And if it’s at all possible, try to have compassion for these family members. A good way to start is by trying to find one thing you like or find interesting about that person. This helps focus the brain on finding something good rather than bad. We’re messy humans and we have to remember that everyone has their own story.
What types of conversations with relatives should you try to avoid? What are some tactics to use when dealing with an instigative relative?
From the get-go, set expectations about what won’t be discussed. What is off-limits? It’s different for every group. Maybe it’s ex-relationships or politics or why you’re not married yet. It helps when a few people share expectations of appropriate conversation topics. because it’s harder for an instigator to gain traction if nobody responds or participates. If gossip, sniping, and touchy topics still come up, there’s always distraction: “Come help me with the hot chocolate!” or whatever it might be.
What about engaging with toxic relationships with childhood friends? How do you decide whether or not to make time for friends who you have a great deal of history with over the holidays?
One of the best things about being an adult is that you get to define family. You can choose to make it a family first holiday, even if that’s your cat and the UPS driver. We all have limited time during this season, so it’s a great strength to be able to focus and prioritize the people you really care about. If they haven’t been a great friend, why would you not use your precious time on someone who is? You need to set boundaries. It’s how we grow and define the people we want to be.
“Keep in mind that these are your holidays, too, so you have a say in scheduling your time.
For those who have social anxiety, what are some things to keep in mind when attending holiday parties and gatherings?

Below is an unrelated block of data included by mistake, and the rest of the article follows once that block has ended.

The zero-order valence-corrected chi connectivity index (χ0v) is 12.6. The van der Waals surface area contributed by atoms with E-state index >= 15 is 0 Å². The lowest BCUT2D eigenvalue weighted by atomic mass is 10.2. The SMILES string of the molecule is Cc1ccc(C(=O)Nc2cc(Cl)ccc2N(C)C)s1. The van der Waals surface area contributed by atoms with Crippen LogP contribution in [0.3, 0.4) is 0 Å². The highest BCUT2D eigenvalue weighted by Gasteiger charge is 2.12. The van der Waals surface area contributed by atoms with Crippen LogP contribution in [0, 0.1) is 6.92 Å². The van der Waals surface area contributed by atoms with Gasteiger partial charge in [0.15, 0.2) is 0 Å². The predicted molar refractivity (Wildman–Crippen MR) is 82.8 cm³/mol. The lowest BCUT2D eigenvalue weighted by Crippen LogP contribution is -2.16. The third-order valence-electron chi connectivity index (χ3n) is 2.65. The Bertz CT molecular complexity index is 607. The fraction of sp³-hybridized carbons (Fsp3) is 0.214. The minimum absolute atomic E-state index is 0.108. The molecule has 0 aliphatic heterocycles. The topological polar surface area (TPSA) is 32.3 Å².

Consider volunteering for roles that are not high-visibility prep tasks. You can volunteer to do the clean-up or run to the store for those last few forgotten items. You should also feel comfortable stepping outside for a few minutes to “get some air” or walk around the block–people will understand.
If you’re throwing a party, keep in mind that people have different social needs. You may choose to turn the volume down once people arrive or spread the party over several rooms so that folks can exit without being noticed. Try to make a place for loud and fun rowdy extroverts–maybe it’s the back porch, the yard, or a game room in the basement.
The holidays are also a common time for people to be laid off from their jobs. If you’re worried about job security, or have been laid off, how can you stay calm in the face of such a difficult time? How do you talk to friends and family members about it?
In the face of worry, taking action can often calm us. When we ruminate, it can increase our anxiety, so create a plan of action. In my decade of experience working with businesses, I’ve noticed that HR doesn’t often make a lot of hiring decisions over the holidays. So, use the time to meet new people, develop your elevator speech, network, and update your resume.
If you’ve been laid off, reach out to others for advice and help to make new connections. In difficult situations, people often want to help, but don’t always know what to do. So ask for connections and networks and see where it leads. If you have a family member or friend who has been laid off, avoid bringing it up in group settings; it’s best to let them take the lead on that conversation.